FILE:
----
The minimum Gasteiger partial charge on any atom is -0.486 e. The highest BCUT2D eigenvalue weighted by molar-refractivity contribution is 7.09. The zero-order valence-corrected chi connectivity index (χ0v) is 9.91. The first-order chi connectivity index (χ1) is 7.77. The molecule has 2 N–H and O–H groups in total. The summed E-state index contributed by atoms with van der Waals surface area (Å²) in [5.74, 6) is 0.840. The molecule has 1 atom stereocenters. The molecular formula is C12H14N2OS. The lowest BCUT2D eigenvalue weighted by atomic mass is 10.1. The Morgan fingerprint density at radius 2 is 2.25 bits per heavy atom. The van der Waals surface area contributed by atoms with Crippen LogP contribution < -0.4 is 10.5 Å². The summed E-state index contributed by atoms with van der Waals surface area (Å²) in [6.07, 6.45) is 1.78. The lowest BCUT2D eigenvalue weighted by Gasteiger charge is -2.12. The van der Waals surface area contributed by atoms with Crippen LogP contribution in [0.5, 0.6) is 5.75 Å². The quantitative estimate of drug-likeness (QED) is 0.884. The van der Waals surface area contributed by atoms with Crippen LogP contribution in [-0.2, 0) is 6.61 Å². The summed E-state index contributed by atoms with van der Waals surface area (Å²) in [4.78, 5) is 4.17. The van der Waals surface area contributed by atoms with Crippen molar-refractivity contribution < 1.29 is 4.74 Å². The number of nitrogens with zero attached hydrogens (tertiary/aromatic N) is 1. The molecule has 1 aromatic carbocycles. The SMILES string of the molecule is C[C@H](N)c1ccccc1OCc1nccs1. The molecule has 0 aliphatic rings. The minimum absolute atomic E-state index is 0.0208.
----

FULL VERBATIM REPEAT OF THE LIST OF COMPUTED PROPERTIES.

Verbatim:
The minimum Gasteiger partial charge on any atom is -0.486 e. The highest BCUT2D eigenvalue weighted by molar-refractivity contribution is 7.09. The zero-order valence-corrected chi connectivity index (χ0v) is 9.91. The first-order chi connectivity index (χ1) is 7.77. The molecule has 2 N–H and O–H groups in total. The summed E-state index contributed by atoms with van der Waals surface area (Å²) in [5.74, 6) is 0.840. The molecule has 1 atom stereocenters. The molecular formula is C12H14N2OS. The lowest BCUT2D eigenvalue weighted by atomic mass is 10.1. The Morgan fingerprint density at radius 2 is 2.25 bits per heavy atom. The van der Waals surface area contributed by atoms with Crippen LogP contribution < -0.4 is 10.5 Å². The summed E-state index contributed by atoms with van der Waals surface area (Å²) in [6.07, 6.45) is 1.78. The lowest BCUT2D eigenvalue weighted by Gasteiger charge is -2.12. The van der Waals surface area contributed by atoms with Crippen LogP contribution in [0.5, 0.6) is 5.75 Å². The quantitative estimate of drug-likeness (QED) is 0.884. The van der Waals surface area contributed by atoms with Crippen LogP contribution in [-0.2, 0) is 6.61 Å². The summed E-state index contributed by atoms with van der Waals surface area (Å²) in [4.78, 5) is 4.17. The van der Waals surface area contributed by atoms with Crippen molar-refractivity contribution < 1.29 is 4.74 Å². The number of nitrogens with zero attached hydrogens (tertiary/aromatic N) is 1. The molecule has 1 aromatic carbocycles. The SMILES string of the molecule is C[C@H](N)c1ccccc1OCc1nccs1. The molecule has 0 aliphatic rings. The minimum absolute atomic E-state index is 0.0208.